“Regarding stagger – for the most part, stagger is a constant established by Goodyear. At the start of the race event, the tire specialist measures the circumference of each of the tires assigned to the team by Goodyear. There are very small (millimeters) differences between individual tires, so small changes in stagger can be achieved, but these are very minor effects.”
These small differences in the tires are because the tire-making process relies on molds, which prodcues small tire-to-tire variations; however, as Josh points out, the variations are really very small.
As Michael noted in his question, there are significant problems with the tires having to rotate at different speeds in terms of handling, especially when it comes to the rear tires. The front and rear suspensions are very different, because the two sets of wheels serve different functions. The front wheels steer and the rear wheels propel the car.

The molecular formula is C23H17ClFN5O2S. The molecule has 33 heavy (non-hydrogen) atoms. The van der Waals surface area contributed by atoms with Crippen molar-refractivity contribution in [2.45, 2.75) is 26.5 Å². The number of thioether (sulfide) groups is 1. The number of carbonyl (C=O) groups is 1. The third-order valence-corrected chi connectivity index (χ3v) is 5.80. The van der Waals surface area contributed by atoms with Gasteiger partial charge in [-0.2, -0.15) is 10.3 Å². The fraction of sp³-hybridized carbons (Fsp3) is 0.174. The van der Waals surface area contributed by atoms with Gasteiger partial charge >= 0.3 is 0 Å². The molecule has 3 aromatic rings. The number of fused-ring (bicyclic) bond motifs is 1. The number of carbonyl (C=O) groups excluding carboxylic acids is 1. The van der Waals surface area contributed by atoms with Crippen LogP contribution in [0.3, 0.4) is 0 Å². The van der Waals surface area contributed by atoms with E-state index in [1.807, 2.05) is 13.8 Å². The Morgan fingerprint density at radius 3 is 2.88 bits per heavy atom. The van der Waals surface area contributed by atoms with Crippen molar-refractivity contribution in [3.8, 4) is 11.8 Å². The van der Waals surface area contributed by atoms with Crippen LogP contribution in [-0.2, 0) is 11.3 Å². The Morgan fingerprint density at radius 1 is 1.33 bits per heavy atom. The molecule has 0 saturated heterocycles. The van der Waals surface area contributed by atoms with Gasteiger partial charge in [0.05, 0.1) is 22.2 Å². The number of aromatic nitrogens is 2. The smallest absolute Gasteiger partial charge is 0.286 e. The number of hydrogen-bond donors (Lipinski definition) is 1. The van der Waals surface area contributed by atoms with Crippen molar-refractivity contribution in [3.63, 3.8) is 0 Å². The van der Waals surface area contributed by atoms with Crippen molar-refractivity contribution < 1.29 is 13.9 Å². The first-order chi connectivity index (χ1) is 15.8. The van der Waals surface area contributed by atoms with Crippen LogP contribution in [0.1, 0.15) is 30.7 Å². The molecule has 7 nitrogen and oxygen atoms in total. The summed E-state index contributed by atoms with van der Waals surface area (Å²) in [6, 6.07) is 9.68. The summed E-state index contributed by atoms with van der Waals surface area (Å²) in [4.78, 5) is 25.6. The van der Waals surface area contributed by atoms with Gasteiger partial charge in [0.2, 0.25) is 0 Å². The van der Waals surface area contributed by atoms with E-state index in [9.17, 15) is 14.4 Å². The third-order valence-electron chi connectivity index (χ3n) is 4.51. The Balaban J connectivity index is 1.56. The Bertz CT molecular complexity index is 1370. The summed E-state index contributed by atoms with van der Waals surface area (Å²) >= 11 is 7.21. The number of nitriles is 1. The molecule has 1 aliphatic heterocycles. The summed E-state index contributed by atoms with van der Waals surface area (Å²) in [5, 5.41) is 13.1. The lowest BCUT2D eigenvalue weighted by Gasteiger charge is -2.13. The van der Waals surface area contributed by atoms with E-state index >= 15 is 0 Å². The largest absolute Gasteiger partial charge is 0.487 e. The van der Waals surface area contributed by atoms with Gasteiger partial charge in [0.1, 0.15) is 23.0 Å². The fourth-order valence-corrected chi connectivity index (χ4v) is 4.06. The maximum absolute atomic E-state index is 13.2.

A NASCAR car has an independent front suspension–the two wheels operate independently of each other. The rear suspension, however, is a “solid axle”. In principle, the rear axle links the rear wheels so that they have to rotate at exactly the same rate. The problem is that this causes a certain amount of tension to build up because, although the right-side wheel is larger in circumference, the circumferential difference isn’t enough to compensate entirely for the greater distance it must travel. The only way to relieve the tension is for the wheel to skip or for something to break. Neither are very good alternatives. The solution is to make the ‘solid axle’ not quite solid. You get around this by using a differential, which is a complex arrangement of gears that allows the inside and outside rear wheels to rotate at slightly different speeds.